The Germans got us, and they got us right smart. They just stopped us dead in our tracks. Their machine guns were up there on the heights overlooking us and well hidden, and we couldn’t tell for certain where the terrible heavy fire was coming from... And I'm telling you they were shooting straight. Our boys just went down like the long grass before the mowing machine at home. Our attack just faded out... And there we were, lying down, about halfway across [the valley] and those German machine guns and big shells getting us hard.
Under the command of Sergeant Bernard Early, four non-commissioned officers, including recently promoted Cpl. York, and thirteen privates were ordered to infiltrate behind the German lines to take out the machine guns. The group worked their way behind the Germans and overran the headquarters of a German unit, capturing a large group of German soldiers who were preparing a counter-attack against the U.S. troops. Early's men were contending with the prisoners when machine gun fire suddenly peppered the area, killing six of his fellow soldiers and wounding three others including Sergeant Early.
The fire came from German machine guns on the ridge. The loss of the nine put Corporal York in charge of the seven remaining U.S. soldiers. As his men remained under cover, guarding the prisoners, York worked his way into position to silence the German machine guns. He noted:
And those machine guns were spitting fire and cutting down the undergrowth all around me something awful. And the Germans were yelling orders. You never heard such a racket in all of your life. I didn't have time to dodge behind a tree or dive into the brush... As soon as the machine guns opened fire on me, I began to exchange shots with them. There were over thirty of them in continuous action, and all I could do was touch the Germans off just as fast as I could. I was sharp shooting... All the time I kept yelling at them to come down. I didn't want to kill any more than I had to. But it was they or I. And I was giving them the best I had.
During the assault, six German soldiers in a trench near York charged him with fixed bayonets. York had fired all the rounds in his M1917 Enfield rifle, but drew his .45 Colt automatic pistol and shot all six soldiers before they could reach him. The commander of the First Battalion, 120th Landwehr Infantry, emptied his pistol trying to kill York while he was contending with the machine guns. Failing to injure York, and seeing his mounting losses, he offered in English to surrender the unit to York, who accepted.
By the end of the engagement, York and his seven men marched 132 German prisoners back to the American lines.
His actions silenced the German machine guns and were responsible for enabling the 328th Infantry to renew its attack to capture the Decauville Railroad.
York was promptly promoted to Sergeant and awarded the Distinguished Service Cross for his heroism.
A few months later, following a thorough investigation, he was awarded the Medal of Honor, presented to York by the commanding general of the American Expeditionary Force, General John J. Pershing. The French Republic awarded him the Croix de Guerre and the Legion of Honor. Italy awarded him its Croce di Guerra and Montenegro its War Medal. He eventually received nearly 50 decorations. His Medal of Honor citation reads:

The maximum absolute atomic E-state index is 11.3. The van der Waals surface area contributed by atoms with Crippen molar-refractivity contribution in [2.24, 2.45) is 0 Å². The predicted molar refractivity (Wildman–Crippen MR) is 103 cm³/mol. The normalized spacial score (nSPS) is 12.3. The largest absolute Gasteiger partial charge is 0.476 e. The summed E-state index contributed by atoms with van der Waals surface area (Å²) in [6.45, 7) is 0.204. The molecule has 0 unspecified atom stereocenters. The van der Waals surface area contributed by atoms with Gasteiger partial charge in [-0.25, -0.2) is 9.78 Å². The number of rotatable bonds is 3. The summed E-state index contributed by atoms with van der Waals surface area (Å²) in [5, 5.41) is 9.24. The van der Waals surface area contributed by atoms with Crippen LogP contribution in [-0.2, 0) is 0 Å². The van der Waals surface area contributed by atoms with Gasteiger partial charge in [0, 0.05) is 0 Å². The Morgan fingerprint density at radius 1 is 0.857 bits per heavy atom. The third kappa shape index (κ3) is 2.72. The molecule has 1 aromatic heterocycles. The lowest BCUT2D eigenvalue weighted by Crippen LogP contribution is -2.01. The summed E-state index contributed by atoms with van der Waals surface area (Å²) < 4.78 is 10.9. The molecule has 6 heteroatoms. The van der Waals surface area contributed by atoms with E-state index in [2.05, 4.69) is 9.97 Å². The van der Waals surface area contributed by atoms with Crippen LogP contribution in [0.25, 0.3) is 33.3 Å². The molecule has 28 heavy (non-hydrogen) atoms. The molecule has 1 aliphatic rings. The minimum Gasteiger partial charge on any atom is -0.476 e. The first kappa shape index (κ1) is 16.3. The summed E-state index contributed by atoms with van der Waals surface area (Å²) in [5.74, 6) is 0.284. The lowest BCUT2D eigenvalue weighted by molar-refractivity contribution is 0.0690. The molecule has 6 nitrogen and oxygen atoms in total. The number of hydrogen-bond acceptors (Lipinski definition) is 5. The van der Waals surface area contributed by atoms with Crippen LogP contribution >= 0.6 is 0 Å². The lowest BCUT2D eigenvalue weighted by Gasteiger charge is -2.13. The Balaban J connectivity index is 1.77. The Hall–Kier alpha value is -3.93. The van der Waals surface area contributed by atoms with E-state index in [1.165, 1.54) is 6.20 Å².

After his platoon had suffered heavy casualties and 3 other noncommissioned officers had become casualties, Cpl. York assumed command. Fearlessly leading 7 men, he charged with great daring a machinegun nest which was pouring deadly and incessant fire upon his platoon. In this heroic feat the machinegun nest was taken, together with 4 officers and 128 men and several guns.
During World War II, York attempted to re-enlist in the Army, however at fifty-four years of age, overweight, near-diabetic, and with evidence of arthritis, he was denied. Instead he was given the honorary rank of Colonel in the Army Signal Corps and he toured training camps and participated in bond drives in support of the war effort. He also raised funds for war-related charities, including the Red Cross. He served on his county draft board, and when literacy requirements forced the rejection of large numbers of Fentress County men, he offered to lead a battalion of illiterates himself.
Although York served during the war with the honorary rank of Colonel in the Army Signal Corps and as a Colonel with the Seventh Infantry of the Tennessee State Guard, newspapers continued to refer to him as "Sgt. York."
Ed Freeman started his military career in the U.S. Navy and served during World War II on the USS Cacapon (AO-52).
After the war he went home and graduated from high school.
After high school he enlisted in the U.S. Army. By the time the Korean conflict broke out Freeman had earned the rank of First Sergeant. Although he was in the Corps of Engineers, he fought as an infantry soldier in Korea. He participated in theBattle of Pork Chop Hill and earned a battlefield commission as one of only 14 survivors out of 257 men who made it through the opening stages of the battle.
After his 2nd Lieutenant bars were pinned on he took command of a company and returned to Pork Chop Hill.
At the end of active combat in the Korean conflict Freeman took the opportunity that his commission provided him and applied for flight school. His height (6 feet, 4 inches) made him ineligible for flight duty. He was told he was "Too Tall." That would stick as his nickname for the rest of his life.
In 1955, the height limit for pilots was raised and Freeman was accepted into flying school. He first flew fixed-wing Army airplanes before switching to helicopters. By the time of the Vietnam conflict he was an experienced helicopter pilot and was placed second-in-command of his sixteen-craft unit. He served as a captain in Company A, 229th Assault Helicopter Battalion, 1st Cavalry Division (Airmobile).